Our group studies the aerodynamics of small plumed fruit that utilise a new mode of flight. If a dandelion fruit, for example, is picked up by the breeze, it can be carried over hundreds of miles. Incredibly, the filament structures of these seeds are mostly empty space, making this an extremely efficient mode of transport (Cummins et al, 2018). Moreover, the fruit can become more or less streamlined depending on the environmental conditions; in this way, they behave as a smart technology (Seale et al 2018). We are uncovering the novel engineering principles of these fruit, using a combination of numerical, analytical, and physical modelling. Our group has built a first-of-its-kind vertical wind tunnel, which we use alongside particle image velocimetry and high-speed imaging to visualise and measure the flow around these fruit when falling in quiescent flow, as well as in gusty wind.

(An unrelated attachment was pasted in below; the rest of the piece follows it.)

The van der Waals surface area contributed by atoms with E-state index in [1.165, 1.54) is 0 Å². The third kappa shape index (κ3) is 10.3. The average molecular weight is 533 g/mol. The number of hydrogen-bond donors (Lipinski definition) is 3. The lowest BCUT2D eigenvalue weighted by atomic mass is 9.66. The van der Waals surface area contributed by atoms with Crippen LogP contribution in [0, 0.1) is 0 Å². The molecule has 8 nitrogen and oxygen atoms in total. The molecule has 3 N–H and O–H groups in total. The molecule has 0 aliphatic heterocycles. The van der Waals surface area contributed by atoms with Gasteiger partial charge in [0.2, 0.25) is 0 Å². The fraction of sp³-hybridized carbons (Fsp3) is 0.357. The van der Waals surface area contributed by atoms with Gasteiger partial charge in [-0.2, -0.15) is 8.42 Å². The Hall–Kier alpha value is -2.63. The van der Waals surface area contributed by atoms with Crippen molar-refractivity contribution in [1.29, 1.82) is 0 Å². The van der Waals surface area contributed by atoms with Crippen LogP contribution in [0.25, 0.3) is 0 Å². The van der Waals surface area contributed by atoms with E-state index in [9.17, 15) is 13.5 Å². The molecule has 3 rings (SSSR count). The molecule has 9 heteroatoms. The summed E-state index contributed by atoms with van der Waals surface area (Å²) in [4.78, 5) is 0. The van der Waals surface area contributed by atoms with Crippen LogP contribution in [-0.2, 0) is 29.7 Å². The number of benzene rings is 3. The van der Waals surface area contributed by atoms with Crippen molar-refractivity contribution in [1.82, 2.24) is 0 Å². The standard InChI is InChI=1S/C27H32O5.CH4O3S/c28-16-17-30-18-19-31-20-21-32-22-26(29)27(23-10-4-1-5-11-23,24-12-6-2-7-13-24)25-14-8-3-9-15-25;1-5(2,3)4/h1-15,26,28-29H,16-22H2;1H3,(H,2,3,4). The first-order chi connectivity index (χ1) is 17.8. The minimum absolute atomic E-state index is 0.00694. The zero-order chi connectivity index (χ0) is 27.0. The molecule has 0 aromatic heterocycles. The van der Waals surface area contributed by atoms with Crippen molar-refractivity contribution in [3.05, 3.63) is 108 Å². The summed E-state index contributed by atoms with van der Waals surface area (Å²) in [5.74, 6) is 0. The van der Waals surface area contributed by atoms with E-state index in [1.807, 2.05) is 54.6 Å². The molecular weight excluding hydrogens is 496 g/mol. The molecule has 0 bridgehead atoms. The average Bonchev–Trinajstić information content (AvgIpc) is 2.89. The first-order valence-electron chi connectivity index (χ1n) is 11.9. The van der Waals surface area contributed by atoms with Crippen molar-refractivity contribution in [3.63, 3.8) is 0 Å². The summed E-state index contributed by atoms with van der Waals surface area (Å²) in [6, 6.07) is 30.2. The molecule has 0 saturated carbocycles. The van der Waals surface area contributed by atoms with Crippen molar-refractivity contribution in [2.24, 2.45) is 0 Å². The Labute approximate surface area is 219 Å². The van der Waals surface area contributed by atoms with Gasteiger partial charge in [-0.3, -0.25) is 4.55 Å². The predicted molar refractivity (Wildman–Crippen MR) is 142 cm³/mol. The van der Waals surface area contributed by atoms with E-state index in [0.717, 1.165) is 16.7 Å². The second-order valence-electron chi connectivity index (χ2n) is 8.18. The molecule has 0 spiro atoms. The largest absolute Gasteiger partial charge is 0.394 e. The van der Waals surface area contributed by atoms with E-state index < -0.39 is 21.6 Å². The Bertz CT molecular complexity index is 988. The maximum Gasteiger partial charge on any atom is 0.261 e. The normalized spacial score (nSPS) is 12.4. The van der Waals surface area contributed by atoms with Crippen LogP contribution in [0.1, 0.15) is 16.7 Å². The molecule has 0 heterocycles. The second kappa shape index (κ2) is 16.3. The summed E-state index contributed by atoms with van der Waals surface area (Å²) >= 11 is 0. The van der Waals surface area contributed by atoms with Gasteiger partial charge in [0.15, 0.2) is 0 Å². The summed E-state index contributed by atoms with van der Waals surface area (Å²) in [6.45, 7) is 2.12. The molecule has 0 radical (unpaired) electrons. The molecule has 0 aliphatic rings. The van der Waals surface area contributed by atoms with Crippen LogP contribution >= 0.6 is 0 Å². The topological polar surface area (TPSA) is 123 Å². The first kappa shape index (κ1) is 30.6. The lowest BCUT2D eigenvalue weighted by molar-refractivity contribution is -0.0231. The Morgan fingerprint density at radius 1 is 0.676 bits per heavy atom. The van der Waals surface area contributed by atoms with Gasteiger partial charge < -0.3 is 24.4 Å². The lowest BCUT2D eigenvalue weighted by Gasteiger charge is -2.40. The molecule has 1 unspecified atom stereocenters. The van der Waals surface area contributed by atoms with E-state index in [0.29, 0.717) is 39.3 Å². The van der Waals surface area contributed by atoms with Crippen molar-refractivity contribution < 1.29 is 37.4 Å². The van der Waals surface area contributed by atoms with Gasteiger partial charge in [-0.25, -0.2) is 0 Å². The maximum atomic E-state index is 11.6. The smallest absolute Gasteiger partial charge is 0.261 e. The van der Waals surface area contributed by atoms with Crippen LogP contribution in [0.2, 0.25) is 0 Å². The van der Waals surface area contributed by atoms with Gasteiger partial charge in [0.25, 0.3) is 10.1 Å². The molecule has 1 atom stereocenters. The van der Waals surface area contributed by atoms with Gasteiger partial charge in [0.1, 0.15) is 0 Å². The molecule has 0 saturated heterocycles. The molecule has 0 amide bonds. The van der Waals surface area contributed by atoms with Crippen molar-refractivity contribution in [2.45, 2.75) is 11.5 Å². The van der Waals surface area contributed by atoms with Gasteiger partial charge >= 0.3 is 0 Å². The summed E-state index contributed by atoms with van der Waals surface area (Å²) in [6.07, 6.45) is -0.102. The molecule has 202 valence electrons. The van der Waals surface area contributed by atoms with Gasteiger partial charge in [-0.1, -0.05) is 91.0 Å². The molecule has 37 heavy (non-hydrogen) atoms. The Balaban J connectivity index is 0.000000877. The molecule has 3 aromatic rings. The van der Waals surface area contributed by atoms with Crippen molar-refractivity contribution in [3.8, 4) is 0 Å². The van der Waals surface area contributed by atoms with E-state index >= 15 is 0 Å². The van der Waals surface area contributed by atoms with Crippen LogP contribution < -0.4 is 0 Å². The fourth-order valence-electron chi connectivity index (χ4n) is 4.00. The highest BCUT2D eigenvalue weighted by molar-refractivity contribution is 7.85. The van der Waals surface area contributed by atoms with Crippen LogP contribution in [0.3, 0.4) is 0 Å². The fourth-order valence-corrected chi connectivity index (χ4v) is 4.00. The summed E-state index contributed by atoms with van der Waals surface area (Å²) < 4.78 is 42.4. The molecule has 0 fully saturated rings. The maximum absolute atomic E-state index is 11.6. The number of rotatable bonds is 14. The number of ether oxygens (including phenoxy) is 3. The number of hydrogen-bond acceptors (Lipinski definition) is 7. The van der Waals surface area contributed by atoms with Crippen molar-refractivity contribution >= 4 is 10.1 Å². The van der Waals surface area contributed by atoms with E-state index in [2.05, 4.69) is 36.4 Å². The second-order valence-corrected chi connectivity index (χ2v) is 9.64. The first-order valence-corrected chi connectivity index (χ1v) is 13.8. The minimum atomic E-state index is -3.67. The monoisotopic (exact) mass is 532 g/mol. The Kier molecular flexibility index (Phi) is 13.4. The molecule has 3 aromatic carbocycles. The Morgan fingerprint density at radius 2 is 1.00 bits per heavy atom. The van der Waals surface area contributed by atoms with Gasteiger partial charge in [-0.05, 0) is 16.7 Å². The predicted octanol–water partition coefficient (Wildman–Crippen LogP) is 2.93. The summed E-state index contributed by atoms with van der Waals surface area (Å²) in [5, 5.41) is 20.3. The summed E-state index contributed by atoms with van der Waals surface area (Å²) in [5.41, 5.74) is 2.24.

Find out more about our flagship project funded by the Eropean Research Council,
Dandidrone: A Dandelion-Inspired Drone for Swarm Sensing.